So you've been told to avoid gluten. You immediately march to the bookstore and read books about it, or even worse, Googled it. After learning about what it means to be gluten free, you are now positive that you will never enjoy eating again. Or perhaps you have a child who has been diagnosed with celiacs. Whatever your reason, diving into the world of gluten-free food does not have to be scary. For everyone who has gone to the store to buy a $6 loaf of bread (if that tiny thing is even considered a loaf), and for all the mothers who are having a tough time keeping their children happy without doughnuts or cookies, this article is for you! The beginners guide to gluten-free happiness.

First, begin by doing research. Make sure you fully understand what you should be avoiding. This is different for everyone so we won't go into depth here. The Celiac Disease Foundation has a great guide for gluten-free living, as well as an in-depth website full of information.

Learn to love naturally gluten-free foods

You'll find yourself eating more fresh vegetables, meats and fruits. Discover that you may not need constant substitutes (or bland reproductions). You will end up eating less processed foods and more natural foods.

Beware of gluten-free goodies in the store

Check the nutrition panels, many of these goodies taste good because they have been loaded with saturated fat. You can enjoy them on occasion, but limit how much you ingest in one sitting. For people with heart conditions or high cholesterol, this can be a problem.

Try new foods, and foreign foods

. Pao de Queijo is a Brazilian cheese puff made entirely of tapioca flour. It became a new hit with my family and was easy to make.

Make it fun

Get your whole family involved in planning your menu for the week and finding new recipes. We've found kids more apt to eat a new food if they get to help select it.

Don't be afraid to bake your own gluten-free food

Rice flour, tapioca flour, coconut flour, potato starch, Xanthan gum. They all seem very foreign, but with a little experimentation, you will learn to love them. Here are a few tips about gluten-free baking:

  • Cakes can generally use a gluten-free flour substitute (1-to-1 depending on the flour), but make sure that you are generous with the moisture. All the starch in gluten-free flours tends to thicken things up.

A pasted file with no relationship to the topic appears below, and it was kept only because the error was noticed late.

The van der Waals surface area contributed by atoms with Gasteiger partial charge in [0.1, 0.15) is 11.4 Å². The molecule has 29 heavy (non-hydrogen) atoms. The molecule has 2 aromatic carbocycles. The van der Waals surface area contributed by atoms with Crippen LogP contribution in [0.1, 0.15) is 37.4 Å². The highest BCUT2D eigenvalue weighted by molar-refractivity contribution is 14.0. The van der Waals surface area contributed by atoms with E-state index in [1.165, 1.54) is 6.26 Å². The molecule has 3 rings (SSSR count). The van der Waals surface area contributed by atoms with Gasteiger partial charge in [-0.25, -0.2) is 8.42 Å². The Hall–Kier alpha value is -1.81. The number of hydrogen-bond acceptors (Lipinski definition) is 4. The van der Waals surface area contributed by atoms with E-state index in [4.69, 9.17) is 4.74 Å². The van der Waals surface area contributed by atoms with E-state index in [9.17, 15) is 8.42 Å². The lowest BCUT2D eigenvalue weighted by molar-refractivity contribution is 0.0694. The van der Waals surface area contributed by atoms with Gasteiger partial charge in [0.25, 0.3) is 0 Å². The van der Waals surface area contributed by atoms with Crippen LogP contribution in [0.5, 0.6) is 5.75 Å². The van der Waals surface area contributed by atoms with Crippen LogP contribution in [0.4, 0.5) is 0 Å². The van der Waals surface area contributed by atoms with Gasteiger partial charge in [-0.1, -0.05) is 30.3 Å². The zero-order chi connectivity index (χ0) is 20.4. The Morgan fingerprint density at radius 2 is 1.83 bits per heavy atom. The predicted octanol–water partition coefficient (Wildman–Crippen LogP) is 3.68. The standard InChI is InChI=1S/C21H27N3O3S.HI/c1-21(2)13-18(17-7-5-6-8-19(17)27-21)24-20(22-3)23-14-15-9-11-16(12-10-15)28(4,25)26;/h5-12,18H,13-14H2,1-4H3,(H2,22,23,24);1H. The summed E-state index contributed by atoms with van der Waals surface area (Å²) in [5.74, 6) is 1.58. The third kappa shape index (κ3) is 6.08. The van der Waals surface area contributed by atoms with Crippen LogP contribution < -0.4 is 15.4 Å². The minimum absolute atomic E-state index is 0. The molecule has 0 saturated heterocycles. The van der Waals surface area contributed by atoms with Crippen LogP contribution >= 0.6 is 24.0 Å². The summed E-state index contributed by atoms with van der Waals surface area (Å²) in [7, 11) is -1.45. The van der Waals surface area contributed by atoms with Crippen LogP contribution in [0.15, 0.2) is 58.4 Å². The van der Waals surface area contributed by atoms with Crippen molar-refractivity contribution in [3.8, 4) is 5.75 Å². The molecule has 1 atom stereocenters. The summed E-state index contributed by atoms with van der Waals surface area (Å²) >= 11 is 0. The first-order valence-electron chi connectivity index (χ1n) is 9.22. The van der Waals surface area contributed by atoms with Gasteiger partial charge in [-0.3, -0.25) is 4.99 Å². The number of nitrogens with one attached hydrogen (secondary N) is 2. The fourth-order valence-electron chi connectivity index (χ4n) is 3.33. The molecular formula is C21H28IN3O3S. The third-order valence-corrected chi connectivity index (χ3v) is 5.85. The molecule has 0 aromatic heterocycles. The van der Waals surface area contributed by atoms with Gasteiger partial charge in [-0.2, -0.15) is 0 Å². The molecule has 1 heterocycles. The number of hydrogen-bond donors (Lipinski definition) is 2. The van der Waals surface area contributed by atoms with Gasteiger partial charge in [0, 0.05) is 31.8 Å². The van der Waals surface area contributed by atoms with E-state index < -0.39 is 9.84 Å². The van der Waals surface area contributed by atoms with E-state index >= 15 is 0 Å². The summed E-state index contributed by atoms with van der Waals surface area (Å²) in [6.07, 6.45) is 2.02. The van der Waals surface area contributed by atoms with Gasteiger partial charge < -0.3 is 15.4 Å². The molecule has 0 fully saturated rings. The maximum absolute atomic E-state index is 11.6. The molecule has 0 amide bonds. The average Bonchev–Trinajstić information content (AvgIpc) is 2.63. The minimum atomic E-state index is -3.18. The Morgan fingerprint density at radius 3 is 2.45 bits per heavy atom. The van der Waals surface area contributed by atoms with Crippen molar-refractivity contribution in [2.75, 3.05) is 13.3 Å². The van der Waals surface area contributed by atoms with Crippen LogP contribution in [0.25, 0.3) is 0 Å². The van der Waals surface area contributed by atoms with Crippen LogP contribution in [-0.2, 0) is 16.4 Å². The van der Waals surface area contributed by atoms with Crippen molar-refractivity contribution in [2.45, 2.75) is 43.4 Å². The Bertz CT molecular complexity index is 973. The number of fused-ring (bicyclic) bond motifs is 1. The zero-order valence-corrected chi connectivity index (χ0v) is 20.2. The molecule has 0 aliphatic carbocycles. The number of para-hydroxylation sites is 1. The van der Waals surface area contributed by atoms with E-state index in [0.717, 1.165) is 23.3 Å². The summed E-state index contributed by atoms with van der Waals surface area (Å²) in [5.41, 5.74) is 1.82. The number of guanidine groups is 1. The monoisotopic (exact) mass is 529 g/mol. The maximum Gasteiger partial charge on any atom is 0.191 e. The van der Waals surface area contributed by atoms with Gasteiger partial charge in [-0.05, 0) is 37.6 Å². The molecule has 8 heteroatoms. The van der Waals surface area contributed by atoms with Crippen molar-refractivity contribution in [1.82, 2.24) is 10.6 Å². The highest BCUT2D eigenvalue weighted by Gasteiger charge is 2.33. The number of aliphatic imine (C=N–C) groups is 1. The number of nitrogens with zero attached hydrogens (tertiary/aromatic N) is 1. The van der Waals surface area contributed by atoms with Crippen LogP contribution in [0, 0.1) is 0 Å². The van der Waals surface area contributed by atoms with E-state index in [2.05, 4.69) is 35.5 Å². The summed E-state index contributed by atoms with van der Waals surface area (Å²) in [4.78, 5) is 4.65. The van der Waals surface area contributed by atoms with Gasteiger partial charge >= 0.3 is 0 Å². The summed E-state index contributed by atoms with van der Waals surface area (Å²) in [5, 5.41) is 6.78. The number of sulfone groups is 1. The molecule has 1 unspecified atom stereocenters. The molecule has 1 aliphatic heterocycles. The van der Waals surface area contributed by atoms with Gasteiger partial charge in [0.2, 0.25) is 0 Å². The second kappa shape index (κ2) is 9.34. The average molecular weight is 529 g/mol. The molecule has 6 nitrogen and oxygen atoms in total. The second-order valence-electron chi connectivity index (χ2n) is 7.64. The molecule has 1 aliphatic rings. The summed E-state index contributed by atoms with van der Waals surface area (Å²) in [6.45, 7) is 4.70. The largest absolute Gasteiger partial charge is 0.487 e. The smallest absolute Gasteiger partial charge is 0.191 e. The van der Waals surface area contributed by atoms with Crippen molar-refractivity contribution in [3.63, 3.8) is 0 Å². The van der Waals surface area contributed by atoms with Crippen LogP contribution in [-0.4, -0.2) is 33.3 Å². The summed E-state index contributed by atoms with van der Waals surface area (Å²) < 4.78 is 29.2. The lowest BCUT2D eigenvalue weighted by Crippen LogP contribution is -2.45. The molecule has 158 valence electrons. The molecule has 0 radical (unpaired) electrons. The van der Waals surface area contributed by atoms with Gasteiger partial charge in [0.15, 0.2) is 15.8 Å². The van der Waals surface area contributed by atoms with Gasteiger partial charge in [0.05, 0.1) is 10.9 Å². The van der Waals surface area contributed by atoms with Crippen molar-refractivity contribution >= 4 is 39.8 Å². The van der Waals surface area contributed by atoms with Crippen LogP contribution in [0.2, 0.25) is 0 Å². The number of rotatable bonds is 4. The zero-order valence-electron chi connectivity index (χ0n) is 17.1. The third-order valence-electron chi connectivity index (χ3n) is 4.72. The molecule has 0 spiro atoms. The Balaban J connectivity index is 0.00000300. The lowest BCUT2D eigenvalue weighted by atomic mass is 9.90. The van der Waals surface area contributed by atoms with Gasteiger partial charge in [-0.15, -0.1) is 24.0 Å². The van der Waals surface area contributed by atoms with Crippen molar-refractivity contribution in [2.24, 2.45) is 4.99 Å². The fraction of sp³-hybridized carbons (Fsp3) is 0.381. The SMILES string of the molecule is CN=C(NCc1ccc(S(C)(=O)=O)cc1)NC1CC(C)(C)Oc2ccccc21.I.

• Use cornstarch, or another starch, for soups and gravies that call for flour to make a roux or thicken things up.

  • It is less expensive to blend your own flours. We buy ours in bulk. Find a basic recipe online and don't be afraid to adjust the measurements until you have one you like.

  • Xanthan gum. This makes everything hold together better. Avoid putting it into your flour blends as some recipes say. We find it very hard to distribute evenly in a large bin of flour, leaving you with varying results. Instead, add to each recipe individually.

  • Experiment. You may find it easier than you think to use your own recipes and gluten free flours - especially for cakes and cookies. Remember, experimentation cannot succeed without a few failures. We learn from our failures.

Have fun

There are a lot of websites, recipes and information on gluten-free cooking. Here are some of our favorite websites for recipes and cookbooks:

  • Gluten free on a shoestring. This site contains family-friendly recipes fit for any child. She also has published two cookbooks loaded with fun, easy recipes.

  • Tasty kitchen. This site has a gluten-free section with recipes that you'll love to try, submitted by readers.

  • Simply Gluten Free. This site has recipes that call for individual flours and less flour blends. This is a magazine website, you can order their magazine as well.

  • Cooking for Isaiah. This site is a cookbook and a website we have enjoyed immensely (as we also need to avoid dairy) Her recipes are dairy free. It is full of family-friendly recipes, like pizza dough and doughnuts.

In the beginning, it can be expensive to restock your flour bins and kitchen basics. However, in the end, we decided that we were worth it. You get what you pay for and we have decided to invest in good health. On occasion, we have had a brush with wheat and suffered the consequences.

Finally, when you look out on the rest of your life as a gluten-free consumer, remember you are making this life change to feel better. A healthier body can lead to a happier soul. Once we discovered the reason for our chronic problems and took ourselves off of gluten, within six months we were happier, healthier and had more energy. Shannon lost more than 50 pounds of misery. We didn't realize what a toll a simple little thing like gluten was taking on our entire families with the chronic problems we were having. So, commit to health and happiness. Good luck and good gluten-free baking.

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